Monday, March 17, 2014

Where Do Envelopes Come From Anyway? The History of Envelopes

The First Envelope

Did you know the first envelope was nothing like the paper envelope we know about today? Dating back to approximately 3500 – 3200 BC, the ancient envelope originated in the Middle East. Initially, hollow clay spheres were molded around financial tokens and used in private transactions.  These envelopes were created to ensure nobody could alter the number and type of tokens inside. If the number was disputed, the clay could be broken open and the content recounted.

Chih Poh...What?

Fast forward a few centuries to the 2nd Century BC and paper envelopes were created in China. Originally known as “chih poh,” these envelopes were also used typically to store gifts of money. In 1845, Edwin Hill and Warren De La Rue created the first envelope making machine, and changed history as we know it. The first envelopes did not actually look like anything similar to our envelopes. They were flat diamond, lozenge sheets also known as “blanks,” which were precut to shapes before entering the machine that would close the envelopes. The edges of the envelopes were treated with a glue/adhesive and were closed with a wax seal.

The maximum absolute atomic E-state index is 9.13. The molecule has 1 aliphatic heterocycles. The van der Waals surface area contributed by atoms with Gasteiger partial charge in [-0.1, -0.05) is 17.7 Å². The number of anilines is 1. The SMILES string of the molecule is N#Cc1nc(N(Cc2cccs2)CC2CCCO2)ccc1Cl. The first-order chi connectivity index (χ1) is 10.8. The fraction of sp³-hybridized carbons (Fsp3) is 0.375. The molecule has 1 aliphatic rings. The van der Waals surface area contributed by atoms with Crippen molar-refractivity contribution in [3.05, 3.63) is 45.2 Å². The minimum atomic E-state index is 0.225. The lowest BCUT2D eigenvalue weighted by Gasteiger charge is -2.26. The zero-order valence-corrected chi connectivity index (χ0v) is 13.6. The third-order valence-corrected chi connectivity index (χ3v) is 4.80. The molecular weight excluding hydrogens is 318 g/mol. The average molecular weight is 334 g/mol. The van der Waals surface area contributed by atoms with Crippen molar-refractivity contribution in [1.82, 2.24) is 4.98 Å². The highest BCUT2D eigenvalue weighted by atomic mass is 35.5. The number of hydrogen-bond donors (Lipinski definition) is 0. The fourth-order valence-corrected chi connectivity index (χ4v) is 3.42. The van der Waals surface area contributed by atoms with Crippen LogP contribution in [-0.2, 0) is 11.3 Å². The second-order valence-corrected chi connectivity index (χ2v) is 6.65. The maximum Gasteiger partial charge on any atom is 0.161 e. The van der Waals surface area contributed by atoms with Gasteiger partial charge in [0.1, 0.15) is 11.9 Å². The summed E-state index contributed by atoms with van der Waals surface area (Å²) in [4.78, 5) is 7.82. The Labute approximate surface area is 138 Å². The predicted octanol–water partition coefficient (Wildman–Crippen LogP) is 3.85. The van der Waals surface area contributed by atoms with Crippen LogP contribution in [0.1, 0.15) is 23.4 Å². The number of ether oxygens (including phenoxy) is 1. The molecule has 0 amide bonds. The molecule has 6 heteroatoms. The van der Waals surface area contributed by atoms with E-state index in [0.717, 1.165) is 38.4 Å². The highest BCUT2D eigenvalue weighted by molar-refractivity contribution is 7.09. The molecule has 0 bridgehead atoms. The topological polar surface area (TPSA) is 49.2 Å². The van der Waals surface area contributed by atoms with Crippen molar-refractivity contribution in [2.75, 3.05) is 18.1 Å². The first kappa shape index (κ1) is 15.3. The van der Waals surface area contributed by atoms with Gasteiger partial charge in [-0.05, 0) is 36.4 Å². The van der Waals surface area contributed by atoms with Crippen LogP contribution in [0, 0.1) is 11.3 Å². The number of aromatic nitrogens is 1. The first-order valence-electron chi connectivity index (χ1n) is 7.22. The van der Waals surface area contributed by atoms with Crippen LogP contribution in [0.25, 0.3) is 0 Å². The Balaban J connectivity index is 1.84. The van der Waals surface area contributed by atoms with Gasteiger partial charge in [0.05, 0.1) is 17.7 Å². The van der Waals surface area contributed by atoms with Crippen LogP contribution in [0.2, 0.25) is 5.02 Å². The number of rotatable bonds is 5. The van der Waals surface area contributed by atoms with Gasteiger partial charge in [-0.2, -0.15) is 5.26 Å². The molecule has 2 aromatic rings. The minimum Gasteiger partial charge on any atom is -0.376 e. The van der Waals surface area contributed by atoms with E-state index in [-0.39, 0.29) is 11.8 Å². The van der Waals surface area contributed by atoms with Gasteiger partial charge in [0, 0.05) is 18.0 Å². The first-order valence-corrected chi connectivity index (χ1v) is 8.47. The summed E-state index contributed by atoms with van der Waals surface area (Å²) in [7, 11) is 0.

Pre-Gummed Envelopes

Nearly 50 years passed before “pre-gummed” envelopes were created. Today, we still close an envelope the same way. Envelopes continued to change slightly based upon technology, attempts to deter forgery and counterfeit mailings, as well as postage.

Envelopes and mailings continued to stay the same until 1998, where the digital printing revolution began. This revolution began with the US Postal Service approving being able to apply an envelope in the printer bin of a PC and “stamp” the address via the Internet. A small business could now customize its envelope labels/mailings in an easily, cheaply and efficiently.

Laser Printers & Envelopes

After these were invented, the one thing that changed is the addition of envelopes for laser printers. Because of laser printers, it’s now possible to print envelope graphics directly with a common office laser printer.  Today, we have colored and recycled envelopes. Envelopes can be hand made with foil, stamped, embossed, and more. What’s in store for envelopes in the future? Will they continue to evolve or stay stagnant? Will everyone one day be able to foil and stamp their own envelopes in seconds?
Let us know your thoughts in the comment section below.

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